All this is ultimately window dressing for the beatdown that continued in the ring. Gatti, visibly stung by the punches coming his way, became progressively less able to find openings to get his own shots off, as he was so frequently beaten to the punch that he lost confidence in his own hand speed. Gatti was lost in there, Arguello continuing to apply pressure and fire absolutely at will, landing a good sixty or seventy percent of his shots.
Another cut opened, this time over the left eye of Gatti, again from a punch, and blood began to flow into the eye and obscure the vision of the defeated-in-all-but-word fighter. Arguello, seeing an opportunity, began to lead with the left hook, distracting the attention of Gatti to his right and leaving things wide open for the straight right hand, which landed repeatedly on that left eye, worsening the cut and swelling the eye to a point where the blood was the least of the issues affecting the vision.
Gatti was nearly blind on one side at this point, and with his vision all but gone, Arguello landed one last combination, a jab followed by a big, looping right hand that caught Gatti right on the temple and sent him down for the count. As referee Richard Steele reached the count of ten, it was clear that Gatti was simply out of his depth against an all-time great junior lightweight at the height of his powers on a night when his punches just seemed to have some extra mustard on them. It was a slaughter.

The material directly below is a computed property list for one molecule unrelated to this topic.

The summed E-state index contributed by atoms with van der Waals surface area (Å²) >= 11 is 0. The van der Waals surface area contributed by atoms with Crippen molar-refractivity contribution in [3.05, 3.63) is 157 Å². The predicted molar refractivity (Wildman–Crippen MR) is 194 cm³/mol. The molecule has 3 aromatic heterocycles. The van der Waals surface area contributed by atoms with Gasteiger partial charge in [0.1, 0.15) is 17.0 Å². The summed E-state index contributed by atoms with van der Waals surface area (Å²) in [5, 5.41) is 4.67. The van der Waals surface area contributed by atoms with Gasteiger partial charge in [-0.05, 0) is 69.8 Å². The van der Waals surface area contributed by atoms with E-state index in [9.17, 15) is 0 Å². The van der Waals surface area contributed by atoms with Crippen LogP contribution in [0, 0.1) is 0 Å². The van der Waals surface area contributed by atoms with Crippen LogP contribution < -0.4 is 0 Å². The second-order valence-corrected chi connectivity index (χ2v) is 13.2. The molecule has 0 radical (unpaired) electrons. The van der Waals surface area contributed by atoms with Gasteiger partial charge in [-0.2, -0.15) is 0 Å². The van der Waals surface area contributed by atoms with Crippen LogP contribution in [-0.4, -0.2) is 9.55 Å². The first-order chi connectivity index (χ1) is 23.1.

RESULT: ALEXIS ARGUELLO KO3 ARTURO GATTI.
Our main event features two of the biggest pay-per-view draws ever to fight south of heavyweight, as Oscar De La Hoya, fresh from solving the defense of Pernell Whitaker in 1997, gets in the time machine for another challenge; if Whitaker was his master’s class in fighting a slick boxer, Sugar Ray Leonard will be his Ph.D program. Leonard, for his part, gets in the time machine after finishing off Roberto Duran in the “No Mas” fight.
The co-feature may not be a Canastota classic, but it does promise to be a true action fight, as John “The Beast” Mugabi takes on Fernando Vargas in a 154-pound throwdown between two guys whose fights could be best described as “kill or be killed.” Spoiler alert: It’s probably not going 12 rounds.
We’ll see you Friday, July 3, at 6 PM Eastern, 3 PM Pacific, right here on The Boxing Tribune. Suggestions for future fights and detailed analysis of what I got wrong? Post ’em in the comments!